And even now you’re driving and flying for just one show. Taking the moment!
That’s right, baby. Enjoying the moment right here and the traffic! My buddy Joe is driving, Noah’s in the back seat. We’re just taking in all these license plates. It’s a little bit of traffic, but we’ll make our flight though. I missed a flight last weekend which wasn’t fun. Don’t want that to happen again.
Definitely not! Let’s talk about a few of the other tracks. Edge of My Life has you talking about carrying burdens and past hurts. What’s the story behind it?
I think everybody can really relate to going through a struggle, or a moment in their life where you’re on the edge. Whether it’s family issues, financial issues, health, stuff that you can and can’t control sometimes. But to not give up, even though you might be on the edge. I think as much as we talk about the stress and the trials are real, the struggle is real, the solution is also real, and that’s where Jesus comes into play. You grab on to that peace, to Jesus in those moments of trial when you’re on that edge and it’s just like, ‘Argh! I can’t take this anymore!’ Or it’s like, ‘God, I need you to show up in my life here. I need your love right now.’
And there’s an amazing video clip that you released with crazy stop-motion. Who made that and how long did it take?
That was my buddy Chris Stacey. He’s a really good friend of mine. He just wanted to go all out. He’d never done a lyric video before and he thought if he was going to do one he’d do it crazy. Then he realised how much work was involved. But he pushed through it.
It’s one of those videos that you know someone has put a huge amount of work into it. Now the track Criminal is quite rap-heavy. Now when I heard it, and correct me if I’m wrong, but it reminded me of Jesus on the cross and the thief next to him. Is that what you’re reflecting on?
Well the concept of the chorus is actually – ‘Who is going to come down and take me if I’m a criminal?’ It’s the idea of standing up for your faith and getting martyred or called out or put in jail. In the breakdown I say, ‘Jesus, Jesus, between two thieves.’ The criminal is right there on the cross – it’s such a powerful story right there. You can be saved right at the very end, man. Jesus says, ‘You’ll be with me in heaven,’ you know? What a powerful picture. So yeah, that’s not what I totally meant but you might pull something out different to what I intended but it spoke to you in that way which is great.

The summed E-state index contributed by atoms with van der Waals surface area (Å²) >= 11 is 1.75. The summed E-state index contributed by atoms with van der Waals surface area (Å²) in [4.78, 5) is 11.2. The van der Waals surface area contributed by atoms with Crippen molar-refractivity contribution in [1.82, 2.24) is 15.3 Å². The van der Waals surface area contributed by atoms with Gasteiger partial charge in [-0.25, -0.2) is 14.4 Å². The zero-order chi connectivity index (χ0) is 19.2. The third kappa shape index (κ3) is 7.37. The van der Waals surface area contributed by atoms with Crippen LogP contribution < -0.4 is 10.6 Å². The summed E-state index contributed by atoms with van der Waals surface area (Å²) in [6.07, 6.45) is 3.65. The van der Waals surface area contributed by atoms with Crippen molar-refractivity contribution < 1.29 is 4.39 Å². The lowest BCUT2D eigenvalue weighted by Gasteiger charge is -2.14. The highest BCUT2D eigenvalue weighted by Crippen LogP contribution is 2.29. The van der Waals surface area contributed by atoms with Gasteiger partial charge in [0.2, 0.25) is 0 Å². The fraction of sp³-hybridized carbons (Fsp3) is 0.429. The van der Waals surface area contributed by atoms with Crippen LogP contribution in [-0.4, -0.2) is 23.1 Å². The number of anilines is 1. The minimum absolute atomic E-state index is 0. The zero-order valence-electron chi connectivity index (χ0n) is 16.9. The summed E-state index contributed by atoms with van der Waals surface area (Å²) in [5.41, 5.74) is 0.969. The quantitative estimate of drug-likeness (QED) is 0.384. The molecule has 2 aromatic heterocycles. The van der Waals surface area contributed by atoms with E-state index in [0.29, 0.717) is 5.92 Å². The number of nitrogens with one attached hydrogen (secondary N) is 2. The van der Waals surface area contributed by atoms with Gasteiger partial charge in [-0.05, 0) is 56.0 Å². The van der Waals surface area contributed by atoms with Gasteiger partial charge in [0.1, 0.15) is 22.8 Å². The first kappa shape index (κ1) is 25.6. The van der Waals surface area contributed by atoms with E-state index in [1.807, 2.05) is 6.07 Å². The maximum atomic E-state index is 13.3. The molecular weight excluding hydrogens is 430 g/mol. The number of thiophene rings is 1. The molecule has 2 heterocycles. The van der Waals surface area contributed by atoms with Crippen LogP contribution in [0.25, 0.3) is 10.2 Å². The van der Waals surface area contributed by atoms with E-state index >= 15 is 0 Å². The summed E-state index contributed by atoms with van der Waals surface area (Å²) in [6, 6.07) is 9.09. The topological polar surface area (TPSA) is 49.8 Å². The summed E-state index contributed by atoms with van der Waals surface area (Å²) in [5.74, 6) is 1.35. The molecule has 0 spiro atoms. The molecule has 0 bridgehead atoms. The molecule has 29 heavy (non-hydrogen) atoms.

For sure. And the interlude on the album, Light… What’s the message of that interlude and why include it on the album?
You know I got back from a surf session with a buddy and he was looking around in my iPod and he found that. He’s like, ‘What is this?!’ And I told him it was something I was going to release for the book Fighter that I did, and he was like, ‘Dude! It’s amazing! It really spoke to me. It sent chills down my spine!’ So I was challenged, maybe I did need to release it and get it out there. I just felt like that was the closest thing I could do to preaching on a record or be motivational but also musical.
It certainly stands out because you have to stop and listen to what you’re saying.
Another track, Startup Kid. It’s a crazy song. Lots of fun.